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Discovering 1934: The Stories Behind the Paintings
October 30, 2009


Cunning

John Cunning's Manhattan Skyline

"What kind of highway signs did they have in Minnesota in 1934?" was just one of the questions Ann Prentice Wagner, guest curator of the exhibition 1934: A New Deal for Artists, needed to answer to place the paintings in context. "I was asking and answering questions of the kind that I hadn't had previously," Wagner told an enthusiastic audience who attended her lecture the other night at American Art.

The exhibition marks the seventh-fifth anniversary of the Public Works of Art Project, a short-lived New Deal program that began in December 1933 and shut its doors the following June. (The Federal Works Project—same idea, different program--began in 1935 and ended in 1943.) Artists were employed to create artworks that would adorn public buildings and received weekly paychecks to help keep them going during the Great Depression. In December 1933, thousands of artists became workers. They were free to riff on the theme of "the American Scene."

What's amazing to me is that artists joined the ranks of everyday workers, and their efforts were valued, and helping them was considered vital to reviving the nation's soul. "Artists were proud to be American workers, practical workers who produced something valuable for the country," Wagner said. "America could have lost a generation of artists, a grim prospect."

And what did they produce? Mostly scenes of American life in the city as well as in the countryside. You get Manhattan but you also get Minnesota. "They were showing you where they came from and where they worked. They were showing you what they knew best," added Wagner.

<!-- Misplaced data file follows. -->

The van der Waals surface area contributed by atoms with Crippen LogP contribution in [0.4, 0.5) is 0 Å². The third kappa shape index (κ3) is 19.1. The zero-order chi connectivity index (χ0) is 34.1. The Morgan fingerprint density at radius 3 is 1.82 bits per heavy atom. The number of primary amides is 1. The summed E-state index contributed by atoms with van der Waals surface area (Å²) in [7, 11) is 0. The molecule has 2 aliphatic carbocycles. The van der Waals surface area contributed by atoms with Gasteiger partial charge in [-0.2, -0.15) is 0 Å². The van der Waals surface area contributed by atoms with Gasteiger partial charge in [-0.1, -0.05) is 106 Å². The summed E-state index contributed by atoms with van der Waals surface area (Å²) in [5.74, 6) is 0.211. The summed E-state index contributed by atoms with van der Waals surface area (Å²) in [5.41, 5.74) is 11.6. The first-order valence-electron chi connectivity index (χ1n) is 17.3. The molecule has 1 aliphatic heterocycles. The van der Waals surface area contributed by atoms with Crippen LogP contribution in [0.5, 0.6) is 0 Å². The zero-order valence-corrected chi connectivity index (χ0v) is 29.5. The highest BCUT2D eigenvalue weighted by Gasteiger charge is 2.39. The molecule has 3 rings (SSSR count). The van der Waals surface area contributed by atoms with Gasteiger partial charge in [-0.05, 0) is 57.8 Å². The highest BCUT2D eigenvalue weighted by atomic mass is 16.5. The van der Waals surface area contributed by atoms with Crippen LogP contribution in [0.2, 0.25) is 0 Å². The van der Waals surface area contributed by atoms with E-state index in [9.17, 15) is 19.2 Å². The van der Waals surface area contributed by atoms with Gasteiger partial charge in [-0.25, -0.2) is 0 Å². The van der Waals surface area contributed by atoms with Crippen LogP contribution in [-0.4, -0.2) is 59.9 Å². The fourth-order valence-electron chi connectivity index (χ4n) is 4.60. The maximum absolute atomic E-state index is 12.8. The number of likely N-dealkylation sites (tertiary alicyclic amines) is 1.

But they didn't just document, they often reinterpreted the scene. They were artists first. With the help of Berenice Abbott's black-and-white photographs taken in the mid-1930s in New York, for example, Wagner was able to show the actual setting for John Cunning's Manhattan Skyline. Not only did Cunning remove some coffee-factory signs from the sides of the warehouses and replace them with red brick, he also moved the Brooklyn Bridge to better fit his composition. Cunning, indeed!

In April 1934, five hundred works from the Public Works of Art Project were displayed at the Corcoran Gallery of Art in Washington, D.C., in an event hosted by President and Mrs. Roosevelt. Government agencies could choose artworks for their buildings. The Roosevelts chose thirty-two paintings for the White House, seven of which are on view in the exhibition, including the New York scene Christopher Street, Greenwich Village by Beulah Bettersworth. The current exhibition at American Art runs through January 3, 2010, followed by a national tour.


Posted by Howard on October 30, 2009 in American Art Here



Comments

These are so neat!

Posted by: James | Nov 2, 2009

Yes, it's great to have both the painting and the photo! Thanks.

Posted by: Howard Kaplan | Nov 6, 2009


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